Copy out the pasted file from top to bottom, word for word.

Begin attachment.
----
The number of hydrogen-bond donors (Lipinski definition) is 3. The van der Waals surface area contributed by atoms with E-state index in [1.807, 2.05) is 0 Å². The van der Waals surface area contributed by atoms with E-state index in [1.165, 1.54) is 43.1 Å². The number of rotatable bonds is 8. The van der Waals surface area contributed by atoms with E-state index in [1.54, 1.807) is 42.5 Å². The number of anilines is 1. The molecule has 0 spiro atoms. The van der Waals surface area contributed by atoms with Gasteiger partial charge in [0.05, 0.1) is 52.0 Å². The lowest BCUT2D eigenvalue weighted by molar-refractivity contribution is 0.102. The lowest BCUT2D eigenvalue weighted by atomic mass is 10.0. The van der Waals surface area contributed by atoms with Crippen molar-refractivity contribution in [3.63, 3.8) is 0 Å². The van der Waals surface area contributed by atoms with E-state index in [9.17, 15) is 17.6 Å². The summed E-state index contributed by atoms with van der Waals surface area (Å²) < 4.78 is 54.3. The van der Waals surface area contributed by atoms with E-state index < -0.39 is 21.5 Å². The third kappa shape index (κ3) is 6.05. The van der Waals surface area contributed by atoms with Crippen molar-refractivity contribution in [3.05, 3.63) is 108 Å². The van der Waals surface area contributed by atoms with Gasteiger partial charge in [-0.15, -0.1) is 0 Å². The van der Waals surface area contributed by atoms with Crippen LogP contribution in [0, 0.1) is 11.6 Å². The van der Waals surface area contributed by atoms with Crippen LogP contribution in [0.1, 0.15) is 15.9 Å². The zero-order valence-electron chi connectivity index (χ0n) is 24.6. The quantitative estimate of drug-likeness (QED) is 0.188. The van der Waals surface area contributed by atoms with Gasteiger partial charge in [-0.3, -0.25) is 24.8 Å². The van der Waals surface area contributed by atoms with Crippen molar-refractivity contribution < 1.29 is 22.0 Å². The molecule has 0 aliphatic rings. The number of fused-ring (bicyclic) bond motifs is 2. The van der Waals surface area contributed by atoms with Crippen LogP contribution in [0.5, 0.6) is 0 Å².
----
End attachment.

The number of hydrogen-bond donors (Lipinski definition) is 3. The van der Waals surface area contributed by atoms with E-state index in [1.807, 2.05) is 0 Å². The van der Waals surface area contributed by atoms with E-state index in [1.165, 1.54) is 43.1 Å². The number of rotatable bonds is 8. The van der Waals surface area contributed by atoms with E-state index in [1.54, 1.807) is 42.5 Å². The number of anilines is 1. The molecule has 0 spiro atoms. The van der Waals surface area contributed by atoms with Gasteiger partial charge in [0.05, 0.1) is 52.0 Å². The lowest BCUT2D eigenvalue weighted by molar-refractivity contribution is 0.102. The lowest BCUT2D eigenvalue weighted by atomic mass is 10.0. The van der Waals surface area contributed by atoms with Crippen molar-refractivity contribution in [3.63, 3.8) is 0 Å². The van der Waals surface area contributed by atoms with E-state index in [9.17, 15) is 17.6 Å². The summed E-state index contributed by atoms with van der Waals surface area (Å²) < 4.78 is 54.3. The van der Waals surface area contributed by atoms with E-state index < -0.39 is 21.5 Å². The third kappa shape index (κ3) is 6.05. The van der Waals surface area contributed by atoms with Crippen molar-refractivity contribution in [3.05, 3.63) is 108 Å². The van der Waals surface area contributed by atoms with Gasteiger partial charge in [-0.15, -0.1) is 0 Å². The van der Waals surface area contributed by atoms with Crippen LogP contribution in [0, 0.1) is 11.6 Å². The van der Waals surface area contributed by atoms with Crippen LogP contribution in [0.1, 0.15) is 15.9 Å². The zero-order valence-electron chi connectivity index (χ0n) is 24.6. The quantitative estimate of drug-likeness (QED) is 0.188. The van der Waals surface area contributed by atoms with Gasteiger partial charge in [-0.3, -0.25) is 24.8 Å². The van der Waals surface area contributed by atoms with Crippen molar-refractivity contribution < 1.29 is 22.0 Å². The molecule has 0 aliphatic rings. The number of fused-ring (bicyclic) bond motifs is 2. The van der Waals surface area contributed by atoms with Crippen LogP contribution in [0.5, 0.6) is 0 Å².